The sixth myth of print sales: selling service and quality is a great way to get new customers

Posted by Matthew Parker

I have been approached by over 1400 printing companies. That’s a lot of print sales pitches to sit through! So now I play a little game. Here’s how it goes.

In my last article, I explained how most print sales pitches sound exactly the same to buyers. My game centres around these similarities. I have a little tick list. Every time I get a new sales pitch from a print company, I bring out the list.

As the printer goes through their sales pitch, I see how many elements I can tick off my list. You can see the four key points from the list in my last article. Right now, I want to focus on two elements of my list. This is because many print sales people think that they are a great way to sell to prospects. In reality, they often lose sales.

Selling on service and quality rarely works

Selling on five star service and quality may not be the best way to attract print customers

Selling on five star service and quality may not be the best way to attract print customers

Print salespeople who avoid selling on service and quality are more likely to engage with buyers. They are more likely to create a worthwhile relationship with them. They will also have more control over the sales process. So they are more likely to achieve the sales targets that they have set themselves.

Print sales people who sell on service, quality and similar offerings will find it harder to achieve their sales targets. They will struggle to control the sales process. This is because buyers will have heard their message many times before. So they will treat them as commodity sellers. These print sales people will find it harder to create profitable customer relationships.

Some print sales people will be surprised at what I’m saying.

Surely buyers require service and quality?

I am not sure that this is quite the right way of putting things. Certainly, buyers require service and quality. But they also expect these as standard. Saying that you have great service and quality is not enough to attract a buyer.

There are vastly varying standards of service and quality within the print industry. However, not all customers require the highest levels. Some are quite happy with acceptable levels of service and quality.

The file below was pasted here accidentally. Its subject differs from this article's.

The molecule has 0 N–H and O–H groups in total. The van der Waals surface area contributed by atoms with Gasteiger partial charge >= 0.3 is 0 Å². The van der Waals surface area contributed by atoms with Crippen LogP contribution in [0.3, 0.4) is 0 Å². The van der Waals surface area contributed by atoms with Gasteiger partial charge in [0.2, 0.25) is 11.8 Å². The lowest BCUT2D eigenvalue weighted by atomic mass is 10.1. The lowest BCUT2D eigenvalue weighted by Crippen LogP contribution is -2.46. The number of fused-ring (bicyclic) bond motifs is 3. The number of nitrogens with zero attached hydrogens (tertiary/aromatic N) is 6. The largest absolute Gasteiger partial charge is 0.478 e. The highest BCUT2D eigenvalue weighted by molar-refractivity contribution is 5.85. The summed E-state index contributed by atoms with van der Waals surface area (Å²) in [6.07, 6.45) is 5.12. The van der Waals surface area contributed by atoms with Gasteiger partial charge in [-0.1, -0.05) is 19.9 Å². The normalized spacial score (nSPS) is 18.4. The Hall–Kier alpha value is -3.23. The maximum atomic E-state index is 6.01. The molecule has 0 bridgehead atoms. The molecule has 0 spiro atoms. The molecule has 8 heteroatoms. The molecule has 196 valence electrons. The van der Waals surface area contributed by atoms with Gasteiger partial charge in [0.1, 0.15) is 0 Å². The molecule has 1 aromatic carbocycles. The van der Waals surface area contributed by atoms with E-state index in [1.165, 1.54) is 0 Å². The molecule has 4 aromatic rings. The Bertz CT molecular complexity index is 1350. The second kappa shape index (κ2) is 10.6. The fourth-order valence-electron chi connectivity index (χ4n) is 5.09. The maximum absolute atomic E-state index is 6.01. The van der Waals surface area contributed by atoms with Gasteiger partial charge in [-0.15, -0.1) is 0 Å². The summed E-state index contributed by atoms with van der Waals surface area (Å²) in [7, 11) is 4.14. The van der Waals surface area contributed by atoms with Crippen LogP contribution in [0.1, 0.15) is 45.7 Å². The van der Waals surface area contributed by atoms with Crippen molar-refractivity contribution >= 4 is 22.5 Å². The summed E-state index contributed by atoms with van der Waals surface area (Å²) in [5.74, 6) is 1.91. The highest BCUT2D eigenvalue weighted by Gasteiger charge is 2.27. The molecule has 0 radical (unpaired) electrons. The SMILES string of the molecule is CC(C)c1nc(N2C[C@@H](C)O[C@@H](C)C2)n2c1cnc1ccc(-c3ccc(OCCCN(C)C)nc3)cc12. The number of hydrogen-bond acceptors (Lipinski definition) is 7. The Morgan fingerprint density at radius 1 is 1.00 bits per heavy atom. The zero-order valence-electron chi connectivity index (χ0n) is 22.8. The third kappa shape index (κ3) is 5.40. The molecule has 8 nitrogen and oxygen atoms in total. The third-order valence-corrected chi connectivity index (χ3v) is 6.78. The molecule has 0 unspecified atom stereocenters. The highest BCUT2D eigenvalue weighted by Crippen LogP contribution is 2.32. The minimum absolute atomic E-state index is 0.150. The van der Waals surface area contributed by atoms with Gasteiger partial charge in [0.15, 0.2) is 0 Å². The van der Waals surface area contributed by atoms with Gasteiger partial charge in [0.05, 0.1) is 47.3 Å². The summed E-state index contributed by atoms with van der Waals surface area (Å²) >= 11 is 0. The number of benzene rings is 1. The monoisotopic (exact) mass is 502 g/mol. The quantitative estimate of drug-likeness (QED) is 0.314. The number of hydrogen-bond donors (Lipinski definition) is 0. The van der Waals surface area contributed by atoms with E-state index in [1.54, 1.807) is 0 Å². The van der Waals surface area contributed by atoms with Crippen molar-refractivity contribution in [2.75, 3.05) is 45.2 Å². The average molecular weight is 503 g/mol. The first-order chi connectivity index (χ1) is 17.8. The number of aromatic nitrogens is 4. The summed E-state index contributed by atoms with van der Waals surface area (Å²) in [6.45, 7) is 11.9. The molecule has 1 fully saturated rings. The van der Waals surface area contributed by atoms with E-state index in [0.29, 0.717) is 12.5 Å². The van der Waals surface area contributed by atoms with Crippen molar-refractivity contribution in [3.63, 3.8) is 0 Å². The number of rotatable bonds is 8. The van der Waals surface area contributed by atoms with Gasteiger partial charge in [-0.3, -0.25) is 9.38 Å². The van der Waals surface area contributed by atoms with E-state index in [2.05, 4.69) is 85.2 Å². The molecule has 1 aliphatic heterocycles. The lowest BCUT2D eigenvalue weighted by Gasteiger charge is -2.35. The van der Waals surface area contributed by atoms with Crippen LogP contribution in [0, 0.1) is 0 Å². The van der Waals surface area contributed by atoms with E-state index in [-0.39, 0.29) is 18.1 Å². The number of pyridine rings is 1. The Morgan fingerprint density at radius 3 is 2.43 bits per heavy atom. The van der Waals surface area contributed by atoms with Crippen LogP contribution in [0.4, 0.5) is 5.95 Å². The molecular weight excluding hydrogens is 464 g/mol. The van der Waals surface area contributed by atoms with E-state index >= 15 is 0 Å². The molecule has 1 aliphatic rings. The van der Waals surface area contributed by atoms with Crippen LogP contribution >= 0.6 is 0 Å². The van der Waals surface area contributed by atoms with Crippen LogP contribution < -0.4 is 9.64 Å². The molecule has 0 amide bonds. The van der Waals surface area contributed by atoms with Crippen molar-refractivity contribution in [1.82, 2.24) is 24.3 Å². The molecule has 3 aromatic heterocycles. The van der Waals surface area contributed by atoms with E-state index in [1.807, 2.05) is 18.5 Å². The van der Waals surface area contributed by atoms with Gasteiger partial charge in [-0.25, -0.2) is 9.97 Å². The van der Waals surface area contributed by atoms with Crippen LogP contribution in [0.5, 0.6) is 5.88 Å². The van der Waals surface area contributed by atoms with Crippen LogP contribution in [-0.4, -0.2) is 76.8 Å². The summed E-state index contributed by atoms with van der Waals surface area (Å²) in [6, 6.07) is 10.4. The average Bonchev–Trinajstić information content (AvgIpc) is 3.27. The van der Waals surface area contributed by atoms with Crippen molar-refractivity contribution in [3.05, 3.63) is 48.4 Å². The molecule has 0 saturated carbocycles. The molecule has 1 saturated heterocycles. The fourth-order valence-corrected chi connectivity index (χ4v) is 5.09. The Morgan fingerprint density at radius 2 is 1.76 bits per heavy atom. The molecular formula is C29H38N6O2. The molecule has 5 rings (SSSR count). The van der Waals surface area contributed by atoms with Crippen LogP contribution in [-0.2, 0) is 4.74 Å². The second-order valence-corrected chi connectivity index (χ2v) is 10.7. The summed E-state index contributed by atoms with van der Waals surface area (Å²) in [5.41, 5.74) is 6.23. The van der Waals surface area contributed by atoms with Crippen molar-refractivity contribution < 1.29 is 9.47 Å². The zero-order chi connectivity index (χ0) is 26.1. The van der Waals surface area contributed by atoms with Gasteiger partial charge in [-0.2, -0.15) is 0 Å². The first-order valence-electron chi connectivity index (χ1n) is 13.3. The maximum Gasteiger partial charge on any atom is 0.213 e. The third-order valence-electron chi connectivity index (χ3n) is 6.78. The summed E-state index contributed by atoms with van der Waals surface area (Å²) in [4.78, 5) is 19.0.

So if service and quality are no longer enough to attract a buyer, what should a print salesperson do? Here are three other things that are much more likely to engage a buyer.

Pain

Talking to a prospect about the problems they are facing is a great way to engage their interest. If you can solve a problem for the prospect then they are much more likely to engage with you. They are much more likely to purchase from you.

As long as you can make their pain go away, you will be in a very powerful selling position.

Here is another topic that puts you in a good selling position.

Difference

If you can explain to a prospect why your company is different to the competition, then they are more likely to consider if you. Many print salespeople struggle to find a point of difference. That is why so many sales conversations come back to service and quality.

Service and quality do not make a point of difference. The only exception to this is if you have some specific feature that really matters to the customer.

Here’s another way you can make your company sound different.

Unusual services

These days, just selling print on paper is a sure-fire way to get commoditised. You need to be able to sell value added services as well. And you need to make sure that these are different from your competitors.

Some printers in the magazine sector have done this very successfully. They have started selling solutions which allow publishers to publishing digital channels as well as print.

Let’s look at another example.

Here’s how one printer use these strategies to get a meeting with me

This printer approached me with an unusual sales pitch. They actually talked very little about print. Instead, they talked about project management and to the processes around this. I was working in a large company at the time, so any way that I could improve project management would be very useful to me.

That was the reason that I agreed to have a meeting with them. They had focused on an issue that caused me challenges. They talked to me about the services they have around this. Not about ink on paper.

Later on in the buying process, I would check that they could provide good service and quality. But at this stage I was happy to take these elements for granted.

Here are three ways to get a meeting with your prospect

  1. Think of a customer pain
  2. Think of a difference
  3. Think of a new service your customer hasn’t seen

If you use these strategies, I’ll score zero on my tick list

You’ll be making me, and other buyers, sit up and listen to you instead.
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2 Responses to The sixth myth of print sales: selling service and quality is a great way to get new customers

  • Charles Cox says:

    I spend over 27 years in the printing industry, 15 of which were in straight commission sales. I had built a nearly $5 million book of business from a very loyal customer base. The tragedies of 9/11 and the following recession took it’s toll on my business and many others like me. I had to work nearly twice as hard to make a third of the money I once did. Printing has since become a commodity that is purchased more on price than ever before. I have since left the industry and I now make as much as I did before 9/11 working from home and spending more time with my family. To learn more, visit my website TheXPrinter.com

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